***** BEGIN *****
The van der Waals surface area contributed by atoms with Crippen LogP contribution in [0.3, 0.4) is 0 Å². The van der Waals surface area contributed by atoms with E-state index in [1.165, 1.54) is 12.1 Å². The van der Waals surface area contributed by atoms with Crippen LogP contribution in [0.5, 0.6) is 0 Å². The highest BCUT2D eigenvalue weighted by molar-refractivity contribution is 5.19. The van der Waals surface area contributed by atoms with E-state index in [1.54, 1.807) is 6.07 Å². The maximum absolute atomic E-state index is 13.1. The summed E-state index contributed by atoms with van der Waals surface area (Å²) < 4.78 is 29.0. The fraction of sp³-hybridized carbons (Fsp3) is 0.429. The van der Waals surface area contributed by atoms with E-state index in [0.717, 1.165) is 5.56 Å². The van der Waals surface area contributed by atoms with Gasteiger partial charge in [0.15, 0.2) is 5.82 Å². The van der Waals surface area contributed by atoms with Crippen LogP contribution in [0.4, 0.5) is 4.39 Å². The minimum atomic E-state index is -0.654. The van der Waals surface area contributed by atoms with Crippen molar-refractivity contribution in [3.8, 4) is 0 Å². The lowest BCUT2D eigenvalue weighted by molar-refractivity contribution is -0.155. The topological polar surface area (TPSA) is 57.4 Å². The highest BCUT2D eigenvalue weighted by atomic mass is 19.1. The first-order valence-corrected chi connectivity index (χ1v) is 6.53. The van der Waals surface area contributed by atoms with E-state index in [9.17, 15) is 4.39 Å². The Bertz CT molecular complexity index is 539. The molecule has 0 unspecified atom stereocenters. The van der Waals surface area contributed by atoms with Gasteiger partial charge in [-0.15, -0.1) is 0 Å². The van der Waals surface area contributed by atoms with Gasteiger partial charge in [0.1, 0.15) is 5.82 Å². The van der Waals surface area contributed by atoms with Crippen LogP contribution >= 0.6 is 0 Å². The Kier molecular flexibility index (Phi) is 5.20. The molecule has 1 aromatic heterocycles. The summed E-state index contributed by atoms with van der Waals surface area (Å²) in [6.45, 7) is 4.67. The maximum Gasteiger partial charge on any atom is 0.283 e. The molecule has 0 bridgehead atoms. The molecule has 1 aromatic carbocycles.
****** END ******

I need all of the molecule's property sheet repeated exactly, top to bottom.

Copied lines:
The van der Waals surface area contributed by atoms with Crippen LogP contribution in [0.3, 0.4) is 0 Å². The van der Waals surface area contributed by atoms with E-state index in [1.165, 1.54) is 12.1 Å². The van der Waals surface area contributed by atoms with Crippen LogP contribution in [0.5, 0.6) is 0 Å². The highest BCUT2D eigenvalue weighted by molar-refractivity contribution is 5.19. The van der Waals surface area contributed by atoms with E-state index in [1.54, 1.807) is 6.07 Å². The maximum absolute atomic E-state index is 13.1. The summed E-state index contributed by atoms with van der Waals surface area (Å²) < 4.78 is 29.0. The fraction of sp³-hybridized carbons (Fsp3) is 0.429. The van der Waals surface area contributed by atoms with E-state index in [0.717, 1.165) is 5.56 Å². The van der Waals surface area contributed by atoms with Gasteiger partial charge in [0.15, 0.2) is 5.82 Å². The van der Waals surface area contributed by atoms with Crippen LogP contribution in [0.4, 0.5) is 4.39 Å². The minimum atomic E-state index is -0.654. The van der Waals surface area contributed by atoms with Crippen molar-refractivity contribution in [3.8, 4) is 0 Å². The lowest BCUT2D eigenvalue weighted by molar-refractivity contribution is -0.155. The topological polar surface area (TPSA) is 57.4 Å². The highest BCUT2D eigenvalue weighted by atomic mass is 19.1. The first-order valence-corrected chi connectivity index (χ1v) is 6.53. The van der Waals surface area contributed by atoms with E-state index in [9.17, 15) is 4.39 Å². The Bertz CT molecular complexity index is 539. The molecule has 0 unspecified atom stereocenters. The van der Waals surface area contributed by atoms with Gasteiger partial charge in [-0.15, -0.1) is 0 Å². The van der Waals surface area contributed by atoms with Gasteiger partial charge in [0.1, 0.15) is 5.82 Å². The van der Waals surface area contributed by atoms with Crippen LogP contribution >= 0.6 is 0 Å². The Kier molecular flexibility index (Phi) is 5.20. The molecule has 1 aromatic heterocycles. The summed E-state index contributed by atoms with van der Waals surface area (Å²) in [6.45, 7) is 4.67. The maximum Gasteiger partial charge on any atom is 0.283 e. The molecule has 0 bridgehead atoms. The molecule has 1 aromatic carbocycles.